The Government's Request For Injunctive Relief
The Court of Appeals decision authorizes relief to parties who "will be injured by a discriminatory housing practice that is about to occur," citing 42 U.S.C. § 3601(i). Id. at 425. In light of that Court's interpretation of the jury's verdict, as applied in the government's case, the government has understandably focused its request for injunctive relief on the zoning code. However, rather than requesting prohibitory injunctive relief against illegal or unconstitutional applications of the code, the government has sought to redraft the zoning code in an affirmative manner. In its memorandum in support of its request, the government argues that "taken together, these changes will help ensure that the Village will permit the use of residences for regular religious worship and that it will otherwise respect the rights of Orthodox and Hasidic Jews to live and pray in Airmont."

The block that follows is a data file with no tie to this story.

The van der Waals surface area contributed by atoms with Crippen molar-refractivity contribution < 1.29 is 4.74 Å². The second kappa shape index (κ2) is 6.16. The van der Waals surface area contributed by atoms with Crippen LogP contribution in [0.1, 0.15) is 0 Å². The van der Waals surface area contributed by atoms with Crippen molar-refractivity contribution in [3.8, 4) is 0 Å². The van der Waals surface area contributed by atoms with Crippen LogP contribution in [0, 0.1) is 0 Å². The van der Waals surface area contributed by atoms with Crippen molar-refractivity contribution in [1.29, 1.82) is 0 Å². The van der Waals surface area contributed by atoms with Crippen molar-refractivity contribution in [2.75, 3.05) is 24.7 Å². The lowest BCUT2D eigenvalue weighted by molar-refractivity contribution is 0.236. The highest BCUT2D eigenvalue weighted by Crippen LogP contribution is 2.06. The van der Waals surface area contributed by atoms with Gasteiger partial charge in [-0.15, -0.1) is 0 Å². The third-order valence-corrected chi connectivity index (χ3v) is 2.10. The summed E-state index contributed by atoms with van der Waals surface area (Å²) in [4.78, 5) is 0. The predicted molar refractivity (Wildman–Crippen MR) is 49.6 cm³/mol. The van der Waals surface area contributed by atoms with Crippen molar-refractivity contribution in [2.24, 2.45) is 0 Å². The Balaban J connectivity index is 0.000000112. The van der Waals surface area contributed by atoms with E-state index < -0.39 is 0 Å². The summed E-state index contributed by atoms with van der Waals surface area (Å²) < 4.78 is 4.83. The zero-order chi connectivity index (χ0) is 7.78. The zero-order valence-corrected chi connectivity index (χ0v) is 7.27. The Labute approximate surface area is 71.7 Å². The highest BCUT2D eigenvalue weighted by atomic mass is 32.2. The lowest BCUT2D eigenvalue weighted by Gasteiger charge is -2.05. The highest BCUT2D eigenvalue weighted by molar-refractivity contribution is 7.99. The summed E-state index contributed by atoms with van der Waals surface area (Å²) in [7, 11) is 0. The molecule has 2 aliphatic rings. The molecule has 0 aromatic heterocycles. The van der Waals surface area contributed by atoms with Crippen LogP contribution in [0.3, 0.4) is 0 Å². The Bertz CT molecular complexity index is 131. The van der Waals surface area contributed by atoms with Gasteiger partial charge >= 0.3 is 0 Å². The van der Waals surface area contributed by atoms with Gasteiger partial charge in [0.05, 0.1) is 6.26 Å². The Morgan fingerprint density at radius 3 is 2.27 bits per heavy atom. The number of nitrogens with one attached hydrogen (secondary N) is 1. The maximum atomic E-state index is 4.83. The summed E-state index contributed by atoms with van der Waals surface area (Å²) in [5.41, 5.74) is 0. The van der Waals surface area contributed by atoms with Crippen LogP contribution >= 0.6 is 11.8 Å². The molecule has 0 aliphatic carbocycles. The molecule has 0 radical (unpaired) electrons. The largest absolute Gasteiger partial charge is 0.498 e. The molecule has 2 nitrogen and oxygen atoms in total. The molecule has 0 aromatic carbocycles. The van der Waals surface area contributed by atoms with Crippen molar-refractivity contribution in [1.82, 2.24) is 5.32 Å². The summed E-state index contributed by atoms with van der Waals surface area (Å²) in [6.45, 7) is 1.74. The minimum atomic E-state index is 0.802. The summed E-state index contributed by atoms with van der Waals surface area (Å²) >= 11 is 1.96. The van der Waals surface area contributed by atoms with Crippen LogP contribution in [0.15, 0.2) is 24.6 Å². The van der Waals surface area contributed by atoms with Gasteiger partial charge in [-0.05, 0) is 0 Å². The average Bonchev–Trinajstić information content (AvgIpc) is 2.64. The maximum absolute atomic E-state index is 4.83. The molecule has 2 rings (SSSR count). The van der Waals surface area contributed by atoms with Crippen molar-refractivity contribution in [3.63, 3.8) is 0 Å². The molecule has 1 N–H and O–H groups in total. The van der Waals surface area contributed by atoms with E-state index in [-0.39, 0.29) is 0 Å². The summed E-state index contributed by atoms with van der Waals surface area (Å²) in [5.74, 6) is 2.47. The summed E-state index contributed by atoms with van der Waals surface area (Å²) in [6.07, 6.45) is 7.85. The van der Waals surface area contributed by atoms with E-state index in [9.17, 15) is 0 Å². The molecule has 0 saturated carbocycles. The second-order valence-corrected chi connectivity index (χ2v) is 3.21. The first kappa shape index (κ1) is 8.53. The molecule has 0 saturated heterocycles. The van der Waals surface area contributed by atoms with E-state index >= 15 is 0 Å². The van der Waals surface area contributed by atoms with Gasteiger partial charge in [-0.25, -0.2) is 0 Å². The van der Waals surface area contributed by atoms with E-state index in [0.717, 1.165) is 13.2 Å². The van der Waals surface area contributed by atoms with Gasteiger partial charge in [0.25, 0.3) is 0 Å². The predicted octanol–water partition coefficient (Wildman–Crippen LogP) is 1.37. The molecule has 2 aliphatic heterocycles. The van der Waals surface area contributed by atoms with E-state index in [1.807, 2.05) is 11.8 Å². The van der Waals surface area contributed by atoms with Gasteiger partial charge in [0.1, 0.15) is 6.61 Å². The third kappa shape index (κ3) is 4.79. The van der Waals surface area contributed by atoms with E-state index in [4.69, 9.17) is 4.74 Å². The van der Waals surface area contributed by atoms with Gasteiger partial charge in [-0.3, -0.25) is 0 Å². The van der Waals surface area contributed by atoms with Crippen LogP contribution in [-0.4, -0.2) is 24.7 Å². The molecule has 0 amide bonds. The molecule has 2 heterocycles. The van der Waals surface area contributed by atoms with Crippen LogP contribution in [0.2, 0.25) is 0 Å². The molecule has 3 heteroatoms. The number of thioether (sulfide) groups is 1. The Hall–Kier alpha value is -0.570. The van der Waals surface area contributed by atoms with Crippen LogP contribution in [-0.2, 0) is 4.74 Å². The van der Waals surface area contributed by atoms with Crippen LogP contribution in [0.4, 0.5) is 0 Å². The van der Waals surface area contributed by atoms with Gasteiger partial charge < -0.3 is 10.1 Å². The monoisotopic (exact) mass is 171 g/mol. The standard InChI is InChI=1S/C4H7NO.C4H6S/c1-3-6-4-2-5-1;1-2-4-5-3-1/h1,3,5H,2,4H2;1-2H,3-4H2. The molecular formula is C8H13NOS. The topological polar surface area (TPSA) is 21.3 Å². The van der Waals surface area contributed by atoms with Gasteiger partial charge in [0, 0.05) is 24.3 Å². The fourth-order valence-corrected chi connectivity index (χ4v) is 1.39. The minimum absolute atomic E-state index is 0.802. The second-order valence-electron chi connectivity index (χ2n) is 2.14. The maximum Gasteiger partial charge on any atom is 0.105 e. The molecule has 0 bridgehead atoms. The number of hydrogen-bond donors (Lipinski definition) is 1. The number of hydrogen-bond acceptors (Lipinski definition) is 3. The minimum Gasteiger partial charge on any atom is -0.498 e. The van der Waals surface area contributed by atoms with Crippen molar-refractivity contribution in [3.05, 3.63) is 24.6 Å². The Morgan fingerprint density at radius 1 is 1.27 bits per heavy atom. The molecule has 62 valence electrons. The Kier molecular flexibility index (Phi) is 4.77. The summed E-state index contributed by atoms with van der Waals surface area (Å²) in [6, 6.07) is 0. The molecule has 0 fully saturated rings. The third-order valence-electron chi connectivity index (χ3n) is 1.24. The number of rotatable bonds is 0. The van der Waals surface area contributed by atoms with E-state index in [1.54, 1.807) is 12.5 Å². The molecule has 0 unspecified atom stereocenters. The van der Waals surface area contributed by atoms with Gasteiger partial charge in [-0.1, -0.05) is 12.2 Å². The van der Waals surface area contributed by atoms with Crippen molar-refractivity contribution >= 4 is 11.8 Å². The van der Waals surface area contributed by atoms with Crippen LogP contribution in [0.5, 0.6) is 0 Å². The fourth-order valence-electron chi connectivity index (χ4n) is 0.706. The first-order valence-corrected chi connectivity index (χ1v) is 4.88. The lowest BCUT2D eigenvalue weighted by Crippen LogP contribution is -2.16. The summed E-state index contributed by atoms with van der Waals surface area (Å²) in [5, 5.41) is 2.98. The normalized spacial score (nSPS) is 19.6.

Government's Memorandum at 11.
The Village notes that the zoning changes requested by the government would allow a home synagogue to operate in virtually every house and could completely eviscerate its zoning code. That may well be. The Second Circuit opinion appears incompatible with the decision of the Eleventh Circuit in Grosz v. City of Miami Beach, Florida, 721 F.2d 729, 741 (1983), cert. denied, 469 U.S. 827, 83 L. Ed. 2d 52, 105 S. Ct. 108 (1984), and the decision of the Sixth Circuit in Lakewood, Ohio Congregation of Jehovah's Witnesses, Inc. v. City of Lakewood, Ohio, 699 F.2d 303, cert. denied, 464 U.S. 815, 78 L. Ed. 2d 85, 104 S. Ct. 72 (1983). In addition, it would appear to contradict an earlier decision in this District which also concerned Ramapo. Congregation Beth Yitzchok of Rockland, Inc. v. Town of Ramapo, 593 F. Supp. 655 (S.D.N.Y. 1984). However, while we may disagree with the ruling of the Circuit Court, we are compelled to follow its directions.
Since the Village has done nothing except pass a zoning code which has never been enforced or interpreted, and there are no actions to overturn, it would seem that there is no other way of satisfying the remand directions except by revising the existing zoning code.
Consequently, we accept in general the government's approach to amending the zoning code as being the only practical way of complying with the remand order.